Music Festivals

(Private Members' Statements, 9 May 2019, Legislative Assembly, NSW Parliament)

Music festivals are vital to the state’s cultural life, providing opportunities to see live music, socialise and dance. Last year over 3.2 million people attended a live music event in New South Wales and the industry is worth $600 million to the state. While live music in clubs and pubs has suffered from mass venue closures and reduced performance times due to the lockout and other laws, music festivals have thrived and became an important part of contemporary and youth culture.

But earlier in the year festivals came under attack with the introduction of a new regulatory regime with excessive, unworkable and unclear requirements on organisers. The conditions were rushed through with no industry consultation and showed a lack of understanding of music festivals. Many believe the aim was to prevent festivals from taking place before the state election.

A number of festivals cancelled and some promoters threatened to follow suit. I heard from a large number of constituents alarmed that their favourite events will end and no new events will emerge.

While the government tried to address some of the concerns, the new regime remains problematic and I understand talks with festival organisers have stalled.

Recent deaths at music festivals associated with illegal drug use are tragic and heartbreaking and I agree that they require a government response, but overregulating and imposing massive costs on the industry will not make festivals safer. Some festivals report having to pay as much as 15 times more in user-pays police costs when we know that increasing police numbers at events contradicts harm minimisation measures and encourages a more unsafe approach to taking drugs. Drug detection operations are a particular concern because they encourage people to ingest larger doses at once or to buy from strangers at a festival, which can increase health risks.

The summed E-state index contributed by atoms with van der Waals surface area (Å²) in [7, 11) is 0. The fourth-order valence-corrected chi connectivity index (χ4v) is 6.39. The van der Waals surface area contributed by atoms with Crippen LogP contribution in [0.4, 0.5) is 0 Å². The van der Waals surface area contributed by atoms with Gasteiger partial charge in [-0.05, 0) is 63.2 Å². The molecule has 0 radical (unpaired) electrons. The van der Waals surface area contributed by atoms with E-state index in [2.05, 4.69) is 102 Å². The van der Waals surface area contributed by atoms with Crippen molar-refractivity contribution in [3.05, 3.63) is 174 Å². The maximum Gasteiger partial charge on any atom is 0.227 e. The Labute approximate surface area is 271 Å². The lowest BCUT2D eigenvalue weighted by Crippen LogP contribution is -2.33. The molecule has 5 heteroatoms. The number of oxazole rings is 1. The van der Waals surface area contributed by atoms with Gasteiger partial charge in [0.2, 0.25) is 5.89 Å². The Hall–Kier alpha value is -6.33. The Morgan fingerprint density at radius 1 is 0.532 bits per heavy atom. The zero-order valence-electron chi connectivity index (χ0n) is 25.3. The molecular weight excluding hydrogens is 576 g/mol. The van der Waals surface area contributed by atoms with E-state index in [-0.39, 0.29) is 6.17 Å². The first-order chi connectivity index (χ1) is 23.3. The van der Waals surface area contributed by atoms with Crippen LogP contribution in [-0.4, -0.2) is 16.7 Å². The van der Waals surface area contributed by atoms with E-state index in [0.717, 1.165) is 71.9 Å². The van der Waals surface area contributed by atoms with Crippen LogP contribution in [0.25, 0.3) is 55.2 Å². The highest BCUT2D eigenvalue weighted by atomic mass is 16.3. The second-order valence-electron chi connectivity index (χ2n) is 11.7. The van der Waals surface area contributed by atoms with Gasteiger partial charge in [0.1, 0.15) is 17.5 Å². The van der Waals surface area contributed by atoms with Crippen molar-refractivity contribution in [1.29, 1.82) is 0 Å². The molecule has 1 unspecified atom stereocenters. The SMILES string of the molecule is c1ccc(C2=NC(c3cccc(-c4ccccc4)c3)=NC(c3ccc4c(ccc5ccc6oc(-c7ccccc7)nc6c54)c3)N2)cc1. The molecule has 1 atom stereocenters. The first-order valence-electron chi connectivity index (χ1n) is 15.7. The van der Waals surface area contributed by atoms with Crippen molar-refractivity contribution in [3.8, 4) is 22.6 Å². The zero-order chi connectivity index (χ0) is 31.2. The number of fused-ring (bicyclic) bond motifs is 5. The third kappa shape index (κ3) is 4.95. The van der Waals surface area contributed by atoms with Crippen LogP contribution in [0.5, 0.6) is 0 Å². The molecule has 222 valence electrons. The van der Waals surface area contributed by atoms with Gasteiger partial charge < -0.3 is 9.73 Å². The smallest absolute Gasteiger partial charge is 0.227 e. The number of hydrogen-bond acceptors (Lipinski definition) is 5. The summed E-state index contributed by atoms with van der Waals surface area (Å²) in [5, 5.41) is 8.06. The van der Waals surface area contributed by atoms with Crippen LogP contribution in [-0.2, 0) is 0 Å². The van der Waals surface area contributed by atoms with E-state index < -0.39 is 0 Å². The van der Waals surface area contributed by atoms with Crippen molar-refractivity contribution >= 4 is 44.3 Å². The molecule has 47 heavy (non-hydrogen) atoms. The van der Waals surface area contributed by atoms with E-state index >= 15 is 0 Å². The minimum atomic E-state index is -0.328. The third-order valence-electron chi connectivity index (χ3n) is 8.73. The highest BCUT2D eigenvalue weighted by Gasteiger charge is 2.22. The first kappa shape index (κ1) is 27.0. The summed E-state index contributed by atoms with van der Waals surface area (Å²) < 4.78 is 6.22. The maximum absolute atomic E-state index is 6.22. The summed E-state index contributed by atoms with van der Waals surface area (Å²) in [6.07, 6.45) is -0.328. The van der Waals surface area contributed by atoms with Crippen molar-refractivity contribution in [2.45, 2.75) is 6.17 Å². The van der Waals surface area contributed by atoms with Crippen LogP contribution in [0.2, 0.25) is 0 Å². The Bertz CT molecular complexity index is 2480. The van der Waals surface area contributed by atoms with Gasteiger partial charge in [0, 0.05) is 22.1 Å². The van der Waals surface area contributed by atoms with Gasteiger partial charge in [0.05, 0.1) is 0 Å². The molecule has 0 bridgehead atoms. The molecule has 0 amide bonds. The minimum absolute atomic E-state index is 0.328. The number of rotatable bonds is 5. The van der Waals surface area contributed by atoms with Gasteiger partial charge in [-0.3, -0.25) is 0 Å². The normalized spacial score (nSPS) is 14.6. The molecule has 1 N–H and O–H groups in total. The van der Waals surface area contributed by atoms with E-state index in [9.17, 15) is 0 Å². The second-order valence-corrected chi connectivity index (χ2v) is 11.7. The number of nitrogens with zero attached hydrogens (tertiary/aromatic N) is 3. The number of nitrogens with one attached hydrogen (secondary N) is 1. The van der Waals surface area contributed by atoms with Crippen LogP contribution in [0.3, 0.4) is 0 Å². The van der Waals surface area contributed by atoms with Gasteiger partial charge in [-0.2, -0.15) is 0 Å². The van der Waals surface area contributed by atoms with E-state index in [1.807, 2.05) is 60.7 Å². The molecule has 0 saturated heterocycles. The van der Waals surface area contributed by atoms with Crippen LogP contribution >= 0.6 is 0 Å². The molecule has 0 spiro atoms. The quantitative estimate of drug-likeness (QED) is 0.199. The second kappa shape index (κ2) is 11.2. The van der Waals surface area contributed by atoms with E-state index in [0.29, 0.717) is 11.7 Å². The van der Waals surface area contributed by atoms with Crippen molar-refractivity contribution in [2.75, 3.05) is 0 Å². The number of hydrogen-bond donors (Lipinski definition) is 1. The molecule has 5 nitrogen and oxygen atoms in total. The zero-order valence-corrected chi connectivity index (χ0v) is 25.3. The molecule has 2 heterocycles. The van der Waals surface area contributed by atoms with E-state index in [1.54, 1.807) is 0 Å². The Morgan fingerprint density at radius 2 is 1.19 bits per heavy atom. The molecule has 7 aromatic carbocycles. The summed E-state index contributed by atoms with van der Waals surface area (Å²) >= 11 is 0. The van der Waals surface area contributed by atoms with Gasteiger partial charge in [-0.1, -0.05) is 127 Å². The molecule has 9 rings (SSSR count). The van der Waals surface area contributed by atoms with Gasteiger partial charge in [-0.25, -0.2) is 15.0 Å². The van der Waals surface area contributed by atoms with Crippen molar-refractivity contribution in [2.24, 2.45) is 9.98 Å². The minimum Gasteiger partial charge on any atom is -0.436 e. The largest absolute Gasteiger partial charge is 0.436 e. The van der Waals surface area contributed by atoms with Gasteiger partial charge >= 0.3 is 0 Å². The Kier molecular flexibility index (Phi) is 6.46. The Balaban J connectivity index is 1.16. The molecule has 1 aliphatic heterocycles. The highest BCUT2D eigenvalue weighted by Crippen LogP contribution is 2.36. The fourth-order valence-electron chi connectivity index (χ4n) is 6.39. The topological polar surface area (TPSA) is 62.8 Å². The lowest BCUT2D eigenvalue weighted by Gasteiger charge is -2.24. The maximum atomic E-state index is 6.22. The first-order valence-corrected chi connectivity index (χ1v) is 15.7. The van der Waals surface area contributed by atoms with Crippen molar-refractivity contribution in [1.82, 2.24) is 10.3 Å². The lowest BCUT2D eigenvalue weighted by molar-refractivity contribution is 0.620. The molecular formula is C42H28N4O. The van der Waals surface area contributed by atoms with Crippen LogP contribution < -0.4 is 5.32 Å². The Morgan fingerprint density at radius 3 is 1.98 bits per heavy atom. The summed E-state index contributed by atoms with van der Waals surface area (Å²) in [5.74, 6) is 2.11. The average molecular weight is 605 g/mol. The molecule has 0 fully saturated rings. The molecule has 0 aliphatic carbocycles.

My constituents who attend music festivals regularly report excessive, punitive and sometimes disturbing police presence at music festivals, that they say makes them feel like they have done something wrong by just being there.

This year’s Mardi Gras Parade provides a good example of how policing should be done at large events with officers taking a community approach. Instead of treating punters like criminals, initiating searches, questioning people about their drug use and surveying their every move, police presence is there to make people feel safe and provide a trustworthy person to report concerns to.

Experts consistently say that pill testing and creating an environment where drug users are not afraid to report that they feel sick are the way to improve safety at music festivals. While I welcome replacement of drug possession convictions with on-the-spot fines, people will still act to avoid detection.

The new NSW Health Guidelines for Music Festival Organisers is aimed at harm reduction and is a good start, but it was drafted without any industry input and fails to incorporate the complexities of running a festival. Festival organisers tell me that many requirements are unworkable. The number of harm minimisation officers needed at many events for example are impossible to meet with the number of teams that are available in the community. The government needs to increase funding to programs so that more officers can be trained.

The standards to help promoters employ appropriate medical providers are not useful as they are too vague and focus on skills. Quality care would be better ensured if event medical providers were accredited. This is something industry wants and I understand Victoria is pursuing accreditation.

It is not clear how festivals are being deemed high-risk and therefore subject to the highest licence conditions. There are guidelines which include the type of music at the festival but the Independent Liquor and Gaming Authority has discretion in a process that lacks accountability and transparency and could be seen to be open to political manipulation.

When the licence and guidelines were released, I convened a meeting of festival promoters with Greens MLC Cate Faehrmann. It was clear that promoters want their events to be safe and accept that music festival specific regulation is appropriate, but they want rules to be fair, workable and not a deterrent to running events. The industry is keen to work with government on better outcomes. A working party is urgently needed that brings together industry, health, police and Liquor and Gaming.

The Minister for Health has agreed to meet with me and the Australian Festivals Association and I look forward to working with him and other relevant ministers towards an outcome.

With the lockout laws already stifling our late night economy, Sydney’s reputation as a cultural destination is already suffering. We cannot afford to lose our music festivals too.

I call on the government to create a new process to regulate festivals by working collaboratively with industry that protects the future viability of music festivals and ensures that they are safe and fun places for people of all ages.